As my note the other day stated, last weekend I had the chance to fly the new EVO wing. Mark was interested in a second opinion and I did not give him a chance to retract the offer! I flew both his F1 with the new wings and his HRII with the standard wings. I liked flying both planes, the HRII flies just like mine, and as Mark phrased it,? It is just like climbing into an old pair of comfortable shoes? I am not a professional pilot and many of our comparison flights during the weekend were not scientifically accurate and as such can tend to be subjective. With that out of the way let me describe what I learned about the new wing.
For the last twenty five or thirty years the homebuilt movement has been dominated by variations of Van’s wings. There are many reasons for that, for example, ease of construction, low parts count, strength, etc. However, the delightful flight characteristics combined with a great high speed to low speed ratio have been what have defined the usefulness of the wing that we have all come to love. This new wing, named the EVO, which is a short form for evolution, could indeed set the stage for a shift in wing shapes. Pictures do not do the wing justice, it is quite beautiful.
But how does it fly? Mark first suggested that I do a few circuits at Taylor field. I can just imagine the thoughts that must have been going through his head when I taxied out to the runway. With a smooth application of power the tail came up as I would expect but the plane broke free of the ground sooner than I was used to. The climb seemed normal but it was strange to look out and see, not only a longer wing, but a tapered shape. A gentle turn around the pattern and a turn to final were all normal. There the similarities end. This wing has more lift and it actually exhibits a fair amount of ground effect during and after the flare. It is a remarkable difference from the high sink rate that I am used to, almost unbelievable; at slow speed, close to the numbers, it felt like a Cessna 150. I then found that a wheel landing was not what I was used to so I went around and did another not so pretty, but safe wheel landing. Mark fired up the HRII and we joined up and flew to San Marcos to pick up Luis Escobar. When we landed there I slowed the plane on final from 80 knots to seventy five knots and did a very pretty three point landing, stopping in a short distance from the numbers. Finally, after all these years I did a nice three point landing in a rocket! Other pilots seem to be able to do them but they have always been elusive for me. We took off again and flew to Lagrange TX for an EAA flyin. There were a lot of RVs there and when we taxied in quite a crowd gathered around this new bird. The first comment that I heard was from an RV8 owner who asked me if it would fit his plane. It felt good to smile and sadly shake my head as I told him that he would have to buy an F1!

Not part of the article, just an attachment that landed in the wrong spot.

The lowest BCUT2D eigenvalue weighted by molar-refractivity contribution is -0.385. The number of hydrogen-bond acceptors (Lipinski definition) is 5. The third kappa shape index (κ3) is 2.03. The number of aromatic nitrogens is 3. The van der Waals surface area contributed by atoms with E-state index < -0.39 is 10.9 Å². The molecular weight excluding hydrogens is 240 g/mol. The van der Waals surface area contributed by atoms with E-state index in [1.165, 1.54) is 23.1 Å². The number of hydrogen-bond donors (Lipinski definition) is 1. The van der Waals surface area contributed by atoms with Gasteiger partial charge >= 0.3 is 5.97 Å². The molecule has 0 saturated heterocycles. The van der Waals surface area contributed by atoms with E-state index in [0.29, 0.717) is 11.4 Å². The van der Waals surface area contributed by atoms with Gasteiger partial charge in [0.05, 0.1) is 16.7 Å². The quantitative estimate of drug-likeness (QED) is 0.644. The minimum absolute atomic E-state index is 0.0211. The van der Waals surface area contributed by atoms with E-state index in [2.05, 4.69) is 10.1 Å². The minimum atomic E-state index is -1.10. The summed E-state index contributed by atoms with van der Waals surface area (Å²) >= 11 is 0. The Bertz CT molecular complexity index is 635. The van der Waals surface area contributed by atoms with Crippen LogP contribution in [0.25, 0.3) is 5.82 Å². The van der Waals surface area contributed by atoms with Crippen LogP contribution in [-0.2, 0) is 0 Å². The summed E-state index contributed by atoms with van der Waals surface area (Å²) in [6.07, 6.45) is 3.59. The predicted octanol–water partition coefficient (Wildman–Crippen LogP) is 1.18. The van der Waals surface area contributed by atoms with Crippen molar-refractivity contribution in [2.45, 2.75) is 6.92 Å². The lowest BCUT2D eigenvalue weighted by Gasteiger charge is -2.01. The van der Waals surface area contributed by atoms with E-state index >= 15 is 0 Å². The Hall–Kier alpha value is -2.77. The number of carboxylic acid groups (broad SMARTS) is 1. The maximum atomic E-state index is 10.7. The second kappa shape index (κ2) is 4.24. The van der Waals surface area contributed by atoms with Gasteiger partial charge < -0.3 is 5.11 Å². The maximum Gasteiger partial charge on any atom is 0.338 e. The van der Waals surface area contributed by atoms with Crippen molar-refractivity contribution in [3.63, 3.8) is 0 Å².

Later in the day, after we had dropped Luis off, on the flight back to Taylor we climbed from 6000 feet to 10,000. At the same power settings the EVO wing got there about 800 feet sooner. We then called it a day and parked the planes for the night. During our ?loose? formation take offs that day Mark would start first and I would follow a few hundred feet behind. I consistently got into the air at the same time as he did with the standard wing but using that few hundred feet less runway.